Skip to main content

Les cholestases néonatales

Neonatal cholestasis

Résumé

Tout ictère néonatal persistant au-delà de deux semaines de vie impose un diagnostic étiologique urgent, avec un premier bilan comportant au minimum un examen de la couleur des selles, et un dosage de la bilirubine totale et conjuguée. En cas de cholestase néonatale (CN) confirmée, l’hypovitaminose K doit être systématiquement prévenue par l’injection de vitamine K1, et l’enfant doit être adressé rapidement dans un centre spécialisé. L’atrésie des voies biliaires (AVB) est la première cause de CN. Son diagnostic est urgent, car les chances de succès du traitement conservateur du foie natif (intervention de Kasai ou ses variantes) décroissent rapidement avec l’âge de l’enfant. Une échographie hépatique normale n’exclut pas une AVB. Le diagnostic peut souvent être suspecté avant l’intervention et sera confirmé par les constatations opératoires complétées si nécessaire par une cholangiographie. En cas d’échec de rétablissement du flux biliaire après l’intervention de Kasai, la cirrhose biliaire continue de progresser et conduit à la transplantation hépatique, souvent dans les premières années de vie. Les autres causes de cholestases obstructives sont la lithiase de la voie biliaire principale (VBP), le kyste du cholédoque et la perforation spontanée des voies biliaires. Là encore, la levée de l’obstacle biliaire (par chirurgie ou radiologie interventionnelle) est urgente, afin d’éviter l’évolution vers la fibrose hépatique et la cirrhose, très rapide dans les premiers mois de vie. Les principales étiologies médicales de CN sont: le syndrome d’Alagille, le déficit en alpha-1-antitrypsine, les cholestases familiales fibrogènes et la mucoviscidose. Les autres causes médicales de CN sont multiples, certaines pouvant nécessiter un traitement spécifique: infectieuses, endocriniennes, nutritionnelles, métaboliques ou maladies de surcharge.

Abstract

Neonatal jaundice lasting more than two weeks needs urgent investigations, starting with examination of stool colour and blood tests with total and conjugated serum bilirubin. If neonatal cholestasis (NC) is confirmed, vitamin K should be immediately injected, and the child should be referred to a specialised centre for investigations and treatment. Biliary atresia (BA) is the first cause of NC. Its diagnosis is urgent, since the chance of success of the conservative surgical treatment (Kasai operation or variants) decreases rapidly as the age at surgery increases. Normal ultrasound scans cannot rule out BA. The diagnosis can often be suspected before surgery, and is confirmed by operative findings with or without cholangiogram. In case of failure to restore the biliary drainage, biliary cirrhosis progresses and leads to liver transplantation, generally in the first years of life. The other causes of neonatal obstructive jaundice are stones in the main bile duct, choledocal cyst and spontaneous perforation of bile ducts. Correction of biliary obstruction (by surgery or interventional radiology) is also urgent to prevent progression of liver fibrosis, which is very rapid in the first months of life. The most common medical aetiologies of NC are: Alagille syndrome, 1-antitrypsin deficiency, progressive familial intrahepatic cholestasis and cystic fibrosis. Other medical causes of NC are numerous, including infectious, hormonal, nutritional, metabolic or storage diseases. Some of the conditions may require a specific therapy.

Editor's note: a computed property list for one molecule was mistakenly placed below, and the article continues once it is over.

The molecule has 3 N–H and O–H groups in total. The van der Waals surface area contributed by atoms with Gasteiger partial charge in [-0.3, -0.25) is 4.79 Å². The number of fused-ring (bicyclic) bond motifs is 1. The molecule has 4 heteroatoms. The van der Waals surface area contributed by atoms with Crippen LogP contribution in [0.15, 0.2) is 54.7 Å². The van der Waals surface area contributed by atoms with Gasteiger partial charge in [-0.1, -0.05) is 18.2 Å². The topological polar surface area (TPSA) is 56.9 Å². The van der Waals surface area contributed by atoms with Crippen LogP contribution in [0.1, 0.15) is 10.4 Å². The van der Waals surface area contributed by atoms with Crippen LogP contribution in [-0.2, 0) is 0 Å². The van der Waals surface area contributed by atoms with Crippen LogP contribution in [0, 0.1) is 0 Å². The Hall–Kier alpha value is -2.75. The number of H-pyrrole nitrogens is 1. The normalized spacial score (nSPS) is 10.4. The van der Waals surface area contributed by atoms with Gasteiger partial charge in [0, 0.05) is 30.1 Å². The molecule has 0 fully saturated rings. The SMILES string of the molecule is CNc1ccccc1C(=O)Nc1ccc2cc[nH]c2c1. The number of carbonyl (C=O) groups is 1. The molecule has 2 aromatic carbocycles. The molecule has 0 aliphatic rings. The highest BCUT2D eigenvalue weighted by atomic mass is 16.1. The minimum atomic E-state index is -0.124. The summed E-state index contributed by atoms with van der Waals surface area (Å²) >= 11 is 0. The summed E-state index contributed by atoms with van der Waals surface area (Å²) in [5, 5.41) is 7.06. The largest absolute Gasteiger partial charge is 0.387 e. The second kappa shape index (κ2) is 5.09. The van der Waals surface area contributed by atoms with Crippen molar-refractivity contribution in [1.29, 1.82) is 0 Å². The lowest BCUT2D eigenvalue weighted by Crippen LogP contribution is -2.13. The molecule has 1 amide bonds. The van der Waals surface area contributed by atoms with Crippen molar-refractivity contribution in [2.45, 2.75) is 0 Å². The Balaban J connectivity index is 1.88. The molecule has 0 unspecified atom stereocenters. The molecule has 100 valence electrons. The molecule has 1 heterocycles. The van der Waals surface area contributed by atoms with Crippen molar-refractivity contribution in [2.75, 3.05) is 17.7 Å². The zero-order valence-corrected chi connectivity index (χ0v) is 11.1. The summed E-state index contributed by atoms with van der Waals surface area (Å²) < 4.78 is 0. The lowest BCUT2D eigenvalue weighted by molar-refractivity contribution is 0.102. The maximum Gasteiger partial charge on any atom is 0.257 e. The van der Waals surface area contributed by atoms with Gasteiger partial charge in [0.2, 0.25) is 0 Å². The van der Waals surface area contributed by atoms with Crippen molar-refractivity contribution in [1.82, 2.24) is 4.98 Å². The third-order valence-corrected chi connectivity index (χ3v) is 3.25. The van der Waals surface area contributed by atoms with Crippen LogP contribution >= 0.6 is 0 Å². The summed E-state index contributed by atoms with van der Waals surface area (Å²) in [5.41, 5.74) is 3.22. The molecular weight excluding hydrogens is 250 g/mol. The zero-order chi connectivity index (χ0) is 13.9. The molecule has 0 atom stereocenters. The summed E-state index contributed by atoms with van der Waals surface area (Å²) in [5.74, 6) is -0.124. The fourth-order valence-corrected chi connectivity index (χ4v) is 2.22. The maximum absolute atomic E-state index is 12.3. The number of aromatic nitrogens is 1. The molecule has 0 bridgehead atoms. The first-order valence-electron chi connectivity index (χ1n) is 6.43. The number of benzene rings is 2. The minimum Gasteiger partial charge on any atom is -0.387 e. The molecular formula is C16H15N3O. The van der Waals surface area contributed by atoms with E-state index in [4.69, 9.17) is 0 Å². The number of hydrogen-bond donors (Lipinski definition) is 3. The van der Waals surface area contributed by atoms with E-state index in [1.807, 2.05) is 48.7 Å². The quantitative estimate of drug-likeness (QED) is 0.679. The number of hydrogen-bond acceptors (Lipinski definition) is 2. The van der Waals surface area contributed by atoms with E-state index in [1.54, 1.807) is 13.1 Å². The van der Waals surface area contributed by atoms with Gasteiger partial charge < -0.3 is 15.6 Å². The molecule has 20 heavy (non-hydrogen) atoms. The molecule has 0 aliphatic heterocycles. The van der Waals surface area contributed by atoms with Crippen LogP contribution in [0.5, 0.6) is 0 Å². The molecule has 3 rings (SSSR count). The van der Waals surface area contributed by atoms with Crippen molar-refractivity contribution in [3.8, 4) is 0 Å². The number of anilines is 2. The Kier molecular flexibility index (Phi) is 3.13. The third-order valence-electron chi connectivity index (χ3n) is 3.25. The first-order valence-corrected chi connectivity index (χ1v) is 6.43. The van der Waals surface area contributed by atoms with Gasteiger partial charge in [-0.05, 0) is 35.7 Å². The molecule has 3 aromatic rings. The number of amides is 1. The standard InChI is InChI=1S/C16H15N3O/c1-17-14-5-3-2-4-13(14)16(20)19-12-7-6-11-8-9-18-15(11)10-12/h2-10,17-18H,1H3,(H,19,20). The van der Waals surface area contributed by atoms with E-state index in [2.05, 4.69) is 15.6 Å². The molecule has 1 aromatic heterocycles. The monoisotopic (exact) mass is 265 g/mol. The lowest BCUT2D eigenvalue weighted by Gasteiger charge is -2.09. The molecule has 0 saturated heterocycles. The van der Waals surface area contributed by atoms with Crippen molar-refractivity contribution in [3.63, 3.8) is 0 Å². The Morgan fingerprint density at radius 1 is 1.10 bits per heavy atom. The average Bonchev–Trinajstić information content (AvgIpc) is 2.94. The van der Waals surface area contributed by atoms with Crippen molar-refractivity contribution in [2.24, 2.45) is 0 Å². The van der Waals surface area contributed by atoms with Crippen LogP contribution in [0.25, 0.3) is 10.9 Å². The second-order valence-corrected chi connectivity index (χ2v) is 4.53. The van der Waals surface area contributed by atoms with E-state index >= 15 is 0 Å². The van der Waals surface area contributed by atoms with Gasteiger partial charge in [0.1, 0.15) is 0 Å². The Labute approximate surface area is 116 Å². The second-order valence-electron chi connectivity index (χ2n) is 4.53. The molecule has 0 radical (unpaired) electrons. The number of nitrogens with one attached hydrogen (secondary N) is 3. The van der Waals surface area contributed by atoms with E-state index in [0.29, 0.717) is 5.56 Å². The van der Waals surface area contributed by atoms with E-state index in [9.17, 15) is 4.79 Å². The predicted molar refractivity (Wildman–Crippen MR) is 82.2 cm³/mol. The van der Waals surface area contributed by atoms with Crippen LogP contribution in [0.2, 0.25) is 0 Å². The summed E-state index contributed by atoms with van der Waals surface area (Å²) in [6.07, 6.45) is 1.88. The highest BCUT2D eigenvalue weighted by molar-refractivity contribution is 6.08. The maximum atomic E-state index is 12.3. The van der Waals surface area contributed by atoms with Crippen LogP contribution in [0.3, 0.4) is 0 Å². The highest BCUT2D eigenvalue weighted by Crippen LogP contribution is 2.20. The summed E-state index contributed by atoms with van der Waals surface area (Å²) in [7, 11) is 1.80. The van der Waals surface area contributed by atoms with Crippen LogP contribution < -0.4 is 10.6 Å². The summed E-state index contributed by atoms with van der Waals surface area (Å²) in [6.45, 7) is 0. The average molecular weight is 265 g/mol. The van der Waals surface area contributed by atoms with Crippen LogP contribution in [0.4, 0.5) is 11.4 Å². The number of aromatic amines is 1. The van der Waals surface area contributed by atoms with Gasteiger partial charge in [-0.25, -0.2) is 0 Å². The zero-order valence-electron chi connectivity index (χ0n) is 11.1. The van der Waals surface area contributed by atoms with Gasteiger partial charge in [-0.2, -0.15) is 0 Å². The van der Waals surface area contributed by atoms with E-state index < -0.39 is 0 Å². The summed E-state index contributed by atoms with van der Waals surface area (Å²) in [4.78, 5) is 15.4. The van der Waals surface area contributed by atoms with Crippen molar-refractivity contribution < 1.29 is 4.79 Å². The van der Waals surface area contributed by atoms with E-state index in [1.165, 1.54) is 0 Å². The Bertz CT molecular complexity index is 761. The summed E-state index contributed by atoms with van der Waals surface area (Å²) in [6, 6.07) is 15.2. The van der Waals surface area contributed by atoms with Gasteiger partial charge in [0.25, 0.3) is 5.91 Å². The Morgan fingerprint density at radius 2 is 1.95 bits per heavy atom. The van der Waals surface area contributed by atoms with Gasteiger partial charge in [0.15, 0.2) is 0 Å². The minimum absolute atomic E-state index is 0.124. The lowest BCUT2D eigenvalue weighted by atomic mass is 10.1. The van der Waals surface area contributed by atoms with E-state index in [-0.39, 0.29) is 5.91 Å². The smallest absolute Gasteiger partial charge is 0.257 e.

This is a preview of subscription content, access via your institution.

Références

  1. 1.

    Chardot C (2006) Biliary atresia. Orphanet J Rare Dis 1:28

    Article  PubMed  Google Scholar 

  2. 2.

    Chardot C, Carton M, Spire-Bendelac N, et al (1999) Epidemiology of biliary atresia in France: a national study 1986–1996. J Hepatol 31(6):1006–1013

    CAS  Article  PubMed  Google Scholar 

  3. 3.

    Debray D, Bernard O, Gauthier F (2009) Pediatric liver transplantation. Presse Med 38(9):1299–1306

    Article  PubMed  Google Scholar 

  4. 4.

    Jacquemin E, Cresteil D, Raynaud N, Hadchouel M (2002) CFCI gene mutation and biliary atresia with polysplenia syndrome. J Pediatr Gastroenterol Nutr 34(3):326–327

    PubMed  Google Scholar 

  5. 5.

    Hasegawa T, Sasaki T, Kimura T, et al (2002) Prenatal ultrasonographic appearance of type IIId (uncorrectable type with cystic dilatation) biliary atresia. Pediatr Surg Int 18(5–6):425–428

    CAS  PubMed  Google Scholar 

  6. 6.

    Debray D, Pariente D, Urvoas E, et al (1994) Sclerosing cholangitis in children. J Pediatr 124(1):49–56

    CAS  Article  PubMed  Google Scholar 

  7. 7.

    Hadj-Rabia S, Baala L, Vabres P, et al (2004) Claudin-1 gene mutations in neonatal sclerosing cholangitis associated with ichthyosis: a tight junction disease. Gastroenterology 127(5):1386–1390

    CAS  Article  PubMed  Google Scholar 

  8. 8.

    Debray D, Pariente D, Gauthier F, et al (1993) Cholelithiasis in infancy: a study of 40 cases. J Pediatr 122(3):385–391

    CAS  Article  PubMed  Google Scholar 

  9. 9.

    Pariente D, Franchi-Abella S (2009) Cystic biliary atresia is different from choledochal cyst. Pediatr Radiol 39(9):1019

    Article  PubMed  Google Scholar 

  10. 10.

    Schroeder D, Smith L, Prain HC (1989) Antenatal diagnosis of choledochal cyst at 15 weeks’ gestation: etiologic implications and management. J Pediatr Surg 24(9):936–938